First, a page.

• Kristiana Nitisa

The Zimbabwe Teachers Strike 2022: An Update

The schools in the southern African nation have been closed for almost six months due to the COVID-19 outbreak in the country in March 2020. Since then, schools have been closed and open irregularly due to the virus.


Students at a school in Zimbabwe, studying on their own, as teachers in the country remain on strike over low wages.
Students at a school in Zimbabwe, studying on their own, as teachers in the country remain on strike over low wages. (Columbus Mavhunga/VOA)

Children were supposed to get back to classes. However, the plan was disrupted by the emergence of the omicron variant, which closed schools until February 2022. The pressure from parents tired of keeping their school kids at home without resources for online schooling increased.


Yet, the classrooms in Harare remain deserted because Zimbabwe’s national teachers’ strike has continued the education system crisis even further. The government officials criticized the strike by calling it “unwarranted conduct” that is robbing children of their right to education.


Minister of Primary and Secondary Education, Evelyn Ndlovu, stated that the government has made a decision to put all striking teachers on hold without pay for three months.


Many teachers have made a decision to stay at home and protest the teacher’s salary which is about $100 a month. They insist that their compensation should be increased to about $500 per month.


The government responded to the strikes by offering a 20 percent salary as part of the salaries in U.S. dollars and as subsidies on purchases such as cars and houses. However, both the unions and teachers have rejected that offer, viewing it as insufficient.


The officials of the Amalgamated Rural Teachers Union of Zimbabwe have expressed doubts about the government’s announced promises by citing the failure of previous pledges. They explained that teachers are not able to afford to purchase cars, even with the added subsidies.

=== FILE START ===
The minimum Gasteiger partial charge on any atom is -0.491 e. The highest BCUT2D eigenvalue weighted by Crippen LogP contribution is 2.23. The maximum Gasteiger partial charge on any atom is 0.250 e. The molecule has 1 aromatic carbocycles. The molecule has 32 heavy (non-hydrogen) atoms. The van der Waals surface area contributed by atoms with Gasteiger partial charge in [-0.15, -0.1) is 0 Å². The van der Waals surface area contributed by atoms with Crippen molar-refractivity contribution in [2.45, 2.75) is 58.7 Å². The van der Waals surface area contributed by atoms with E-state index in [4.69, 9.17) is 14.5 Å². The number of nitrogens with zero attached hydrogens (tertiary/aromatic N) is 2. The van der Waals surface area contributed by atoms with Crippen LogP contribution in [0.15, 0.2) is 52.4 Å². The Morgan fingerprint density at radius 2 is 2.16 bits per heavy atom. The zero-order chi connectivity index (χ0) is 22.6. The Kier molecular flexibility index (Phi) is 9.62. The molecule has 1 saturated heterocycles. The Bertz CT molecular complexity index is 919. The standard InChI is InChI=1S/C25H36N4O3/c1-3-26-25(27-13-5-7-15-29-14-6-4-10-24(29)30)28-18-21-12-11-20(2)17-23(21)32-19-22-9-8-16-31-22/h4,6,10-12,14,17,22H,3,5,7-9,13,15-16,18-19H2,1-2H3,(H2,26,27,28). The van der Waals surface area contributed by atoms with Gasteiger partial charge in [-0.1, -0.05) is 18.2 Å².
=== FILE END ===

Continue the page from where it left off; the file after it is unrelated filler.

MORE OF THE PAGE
“Teachers have been reduced to paupers, they are living in poverty. Teachers can’t even afford to pay school fees in the schools where they ordinarily teach."

Obert Masaraure, president of the vocal Amalgamated Rural Teachers Union of Zimbabwe, told The Associated Press.


The parents of the school children are furious but simultaneously they are sympathetic toward the teachers’ demands. “We are just coming out of lockdowns and now the schools are open but no learning is taking place. What kind of future are we building for our children?” said one of the parents.


“The government should respect teachers, these teachers have families, they also have to pay school fees for their own children.”

Edmore Chise explained when dropping off his daughter at a school in Harare.


Teacher Unions have estimated the number of suspended teachers at 135,000 out of the roughly 140,000 teachers employed in public schools. Raymond Majongwe, president of the Progressive Teachers Union (PTUZ), warned:


“We are not going to back down on our demands.”

Parents who are able to spare money for private lessons are paying for their children to go to back-yard schools established illegally by hundreds of teachers who have already left the public sector. Teachers say that these private colleges have been subject to recurrent raids by the police and some officials have asked for bribes to permit them to continue running.


Zimbabwe has faced economic decline for more than a decade. These include strikes by many professionals such as teachers, doctors, and nurses; many request higher salaries because of the struggle to make ends meet.


The pay debate between teachers and government goes back to 2019 when the government decided to make a switch from paying salaries in US dollars to Zimbabwean dollars – a currency that has been losing its value by inflation.


The fight for Zimbabwe children’s education continues amidst the global pandemic.



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Kristiana Nitisa is an investigative journalist based in Sweden. She is also a research journalist at the International Youths Organization for Peace and Sustainability.

Inputs and Edits by Sovena Ngeth.